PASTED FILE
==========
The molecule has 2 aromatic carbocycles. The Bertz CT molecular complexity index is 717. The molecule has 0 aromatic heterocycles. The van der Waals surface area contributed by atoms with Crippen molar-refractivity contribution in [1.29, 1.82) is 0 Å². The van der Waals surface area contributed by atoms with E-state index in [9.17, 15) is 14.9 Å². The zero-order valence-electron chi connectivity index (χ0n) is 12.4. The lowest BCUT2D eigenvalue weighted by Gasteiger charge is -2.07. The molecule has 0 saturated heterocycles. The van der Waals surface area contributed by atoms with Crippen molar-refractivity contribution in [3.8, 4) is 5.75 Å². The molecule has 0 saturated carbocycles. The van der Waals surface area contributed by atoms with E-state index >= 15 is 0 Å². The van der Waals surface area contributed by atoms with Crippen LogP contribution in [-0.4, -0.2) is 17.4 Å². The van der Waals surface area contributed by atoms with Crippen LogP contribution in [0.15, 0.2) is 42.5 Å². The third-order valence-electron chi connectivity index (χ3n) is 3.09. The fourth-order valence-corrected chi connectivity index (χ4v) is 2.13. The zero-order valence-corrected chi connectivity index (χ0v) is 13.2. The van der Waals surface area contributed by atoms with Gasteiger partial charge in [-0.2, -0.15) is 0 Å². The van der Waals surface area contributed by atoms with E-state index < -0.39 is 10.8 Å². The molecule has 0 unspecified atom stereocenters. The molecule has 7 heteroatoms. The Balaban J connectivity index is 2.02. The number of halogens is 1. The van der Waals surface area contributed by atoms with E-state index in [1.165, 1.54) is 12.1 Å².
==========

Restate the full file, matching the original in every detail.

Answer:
The molecule has 2 aromatic carbocycles. The Bertz CT molecular complexity index is 717. The molecule has 0 aromatic heterocycles. The van der Waals surface area contributed by atoms with Crippen molar-refractivity contribution in [1.29, 1.82) is 0 Å². The van der Waals surface area contributed by atoms with E-state index in [9.17, 15) is 14.9 Å². The zero-order valence-electron chi connectivity index (χ0n) is 12.4. The lowest BCUT2D eigenvalue weighted by Gasteiger charge is -2.07. The molecule has 0 saturated heterocycles. The van der Waals surface area contributed by atoms with Crippen molar-refractivity contribution in [3.8, 4) is 5.75 Å². The molecule has 0 saturated carbocycles. The van der Waals surface area contributed by atoms with E-state index >= 15 is 0 Å². The van der Waals surface area contributed by atoms with Crippen LogP contribution in [-0.4, -0.2) is 17.4 Å². The van der Waals surface area contributed by atoms with Crippen LogP contribution in [0.15, 0.2) is 42.5 Å². The third-order valence-electron chi connectivity index (χ3n) is 3.09. The fourth-order valence-corrected chi connectivity index (χ4v) is 2.13. The zero-order valence-corrected chi connectivity index (χ0v) is 13.2. The van der Waals surface area contributed by atoms with Gasteiger partial charge in [-0.2, -0.15) is 0 Å². The van der Waals surface area contributed by atoms with E-state index < -0.39 is 10.8 Å². The molecule has 0 unspecified atom stereocenters. The molecule has 7 heteroatoms. The Balaban J connectivity index is 2.02. The number of halogens is 1. The van der Waals surface area contributed by atoms with E-state index in [1.165, 1.54) is 12.1 Å².